2. What is it? What begins as a sore throat, headache, fever or vomiting can turn into a variety of dark red spots on the skin after a few days, especially around the neck, armpits and groin. Red cheeks and a fiery red tongue also develop. Occurs between the ages of 3 and 12 years. How long does it take? After a week or so, the fever and the rash will disappear. After that, shedding can still occur. What can you do yourself? Give your child a rest and drink a lot. If necessary give a paracetamol. When do you need to see the doctor? If your child is very sick. Also keep an extra close eye on your child in the weeks after the illness. For example, if it gets swollen joints, swollen eyelids or red urine, or becomes very lethargic, then also consult your doctor.

Fifth and sixth illness

  1. What is it? The fifth and sixth diseases are two different diseases, which, however, are very similar and are sometimes confused by general practitioners. Only by hospital examination can it be determined when it concerns the fifth and when it concerns the sixth disease. Because this has no consequences for the treatment, this is hardly ever done. Both diseases are characterized by a blotchy rash and possibly some elevation or fever. Often the disease goes unnoticed. How long does it take? The incubation period is about ten days, during which time your child is contagious. The duration of the spots is about five days. What can you do yourself? Nothing, but only warn the school that your child has this contagious disease, so that she can take measures. When do you need to see the doctor? In principle not, unless you are pregnant yourself. That could be dangerous.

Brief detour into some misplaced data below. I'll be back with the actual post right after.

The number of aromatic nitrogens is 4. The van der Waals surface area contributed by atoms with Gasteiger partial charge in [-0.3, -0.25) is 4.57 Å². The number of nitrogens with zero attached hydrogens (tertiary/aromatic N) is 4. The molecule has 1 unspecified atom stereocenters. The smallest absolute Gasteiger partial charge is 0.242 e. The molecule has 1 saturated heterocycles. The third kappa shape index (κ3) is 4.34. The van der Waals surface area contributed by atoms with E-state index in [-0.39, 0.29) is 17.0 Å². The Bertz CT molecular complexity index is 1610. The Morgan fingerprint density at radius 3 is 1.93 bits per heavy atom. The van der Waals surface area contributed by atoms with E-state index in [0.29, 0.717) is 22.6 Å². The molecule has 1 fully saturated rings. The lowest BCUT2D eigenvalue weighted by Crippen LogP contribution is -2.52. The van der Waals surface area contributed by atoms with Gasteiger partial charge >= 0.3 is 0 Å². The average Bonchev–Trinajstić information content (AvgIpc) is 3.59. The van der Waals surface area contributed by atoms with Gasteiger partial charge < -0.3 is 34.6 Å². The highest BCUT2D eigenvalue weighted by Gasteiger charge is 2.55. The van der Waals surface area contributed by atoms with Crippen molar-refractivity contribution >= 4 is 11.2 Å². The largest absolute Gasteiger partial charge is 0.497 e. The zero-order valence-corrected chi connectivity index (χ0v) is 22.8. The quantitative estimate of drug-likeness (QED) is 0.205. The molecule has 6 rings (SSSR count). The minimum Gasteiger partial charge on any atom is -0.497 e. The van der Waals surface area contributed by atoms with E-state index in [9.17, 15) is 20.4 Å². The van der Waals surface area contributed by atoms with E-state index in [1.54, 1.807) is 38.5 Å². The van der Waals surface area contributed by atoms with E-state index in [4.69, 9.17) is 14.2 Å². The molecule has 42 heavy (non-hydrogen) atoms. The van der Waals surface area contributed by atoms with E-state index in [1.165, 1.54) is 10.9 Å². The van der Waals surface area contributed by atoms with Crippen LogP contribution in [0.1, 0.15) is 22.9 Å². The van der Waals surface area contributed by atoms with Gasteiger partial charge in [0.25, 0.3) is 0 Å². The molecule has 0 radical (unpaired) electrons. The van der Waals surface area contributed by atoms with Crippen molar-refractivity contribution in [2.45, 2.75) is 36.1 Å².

2. What is it? The fifth and sixth diseases are two different diseases, but they are very similar and are even confused by general practitioners. Only by hospital examination can it be determined when it concerns the fifth and when it concerns the sixth disease. Because this has no consequences for the treatment, this is hardly ever done. Both diseases are characterized by a blotchy rash and possibly some elevation or fever. Often the disease goes unnoticed. How long does it take? The incubation period is about ten days, during which time your child is contagious. The duration of the spots is about five days. What can you do yourself? Nothing, but only warn the school that your child has this contagious disease, so that she can take measures. When do you need to see the doctor? In principle not, unless you are pregnant yourself. That could be dangerous.

Other disorders

  1. Mumps, measles and rubella are not mentioned in the previous list. Children are vaccinated at a young age against those well-known childhood diseases (and against hepatitis B, diphtheria, whooping cough, tetanus, polio, Haemophilus influenzae, meningococcus and pneumococcus) according to the Dutch National Vaccination Program. And then there are many diseases that are common in children. Think of diarrhea, vomiting, flu, earache, cold and fever. In case of diarrhea and vomiting, drinking enough is important to prevent dehydration. You can try to give your child ORS. With the flu, cold and fever, getting out is the only solution. There are, however, means that can slightly reduce the complaints. With ear pain it is advisable to visit your doctor. In any case, the advice to go to a doctor if you have any doubts applies. After all, you know your child best, so if you have the idea that there is more to it, you better pay a visit to the doctor.